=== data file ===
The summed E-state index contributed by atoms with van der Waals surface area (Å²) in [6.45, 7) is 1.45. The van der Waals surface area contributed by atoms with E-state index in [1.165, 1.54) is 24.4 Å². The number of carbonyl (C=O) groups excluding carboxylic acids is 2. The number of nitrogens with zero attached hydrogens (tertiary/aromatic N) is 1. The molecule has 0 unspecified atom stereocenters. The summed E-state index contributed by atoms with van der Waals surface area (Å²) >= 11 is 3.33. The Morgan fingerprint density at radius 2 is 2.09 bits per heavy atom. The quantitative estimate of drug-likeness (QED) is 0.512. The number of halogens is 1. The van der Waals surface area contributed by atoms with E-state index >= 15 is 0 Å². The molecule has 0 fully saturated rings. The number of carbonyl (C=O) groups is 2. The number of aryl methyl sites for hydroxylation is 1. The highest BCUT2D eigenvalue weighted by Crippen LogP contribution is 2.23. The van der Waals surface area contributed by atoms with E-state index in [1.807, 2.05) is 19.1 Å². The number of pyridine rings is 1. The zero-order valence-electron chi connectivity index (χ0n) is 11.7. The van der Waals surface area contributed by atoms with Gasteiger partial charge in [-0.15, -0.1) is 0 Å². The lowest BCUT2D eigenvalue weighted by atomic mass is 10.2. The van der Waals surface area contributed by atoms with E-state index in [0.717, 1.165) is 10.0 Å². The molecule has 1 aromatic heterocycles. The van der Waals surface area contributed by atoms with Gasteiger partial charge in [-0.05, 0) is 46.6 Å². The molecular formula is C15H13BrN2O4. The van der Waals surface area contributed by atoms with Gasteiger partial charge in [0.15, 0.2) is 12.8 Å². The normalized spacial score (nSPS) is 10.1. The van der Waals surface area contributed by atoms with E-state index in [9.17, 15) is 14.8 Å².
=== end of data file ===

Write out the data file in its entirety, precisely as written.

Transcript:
The summed E-state index contributed by atoms with van der Waals surface area (Å²) in [6.45, 7) is 1.45. The van der Waals surface area contributed by atoms with E-state index in [1.165, 1.54) is 24.4 Å². The number of carbonyl (C=O) groups excluding carboxylic acids is 2. The number of nitrogens with zero attached hydrogens (tertiary/aromatic N) is 1. The molecule has 0 unspecified atom stereocenters. The summed E-state index contributed by atoms with van der Waals surface area (Å²) >= 11 is 3.33. The Morgan fingerprint density at radius 2 is 2.09 bits per heavy atom. The quantitative estimate of drug-likeness (QED) is 0.512. The number of halogens is 1. The van der Waals surface area contributed by atoms with E-state index >= 15 is 0 Å². The molecule has 0 fully saturated rings. The number of carbonyl (C=O) groups is 2. The number of aryl methyl sites for hydroxylation is 1. The highest BCUT2D eigenvalue weighted by Crippen LogP contribution is 2.23. The van der Waals surface area contributed by atoms with E-state index in [1.807, 2.05) is 19.1 Å². The number of pyridine rings is 1. The zero-order valence-electron chi connectivity index (χ0n) is 11.7. The van der Waals surface area contributed by atoms with Gasteiger partial charge in [-0.15, -0.1) is 0 Å². The lowest BCUT2D eigenvalue weighted by atomic mass is 10.2. The van der Waals surface area contributed by atoms with E-state index in [0.717, 1.165) is 10.0 Å². The molecule has 1 aromatic heterocycles. The van der Waals surface area contributed by atoms with Gasteiger partial charge in [-0.05, 0) is 46.6 Å². The molecular formula is C15H13BrN2O4. The van der Waals surface area contributed by atoms with Gasteiger partial charge in [0.15, 0.2) is 12.8 Å². The normalized spacial score (nSPS) is 10.1. The van der Waals surface area contributed by atoms with E-state index in [9.17, 15) is 14.8 Å².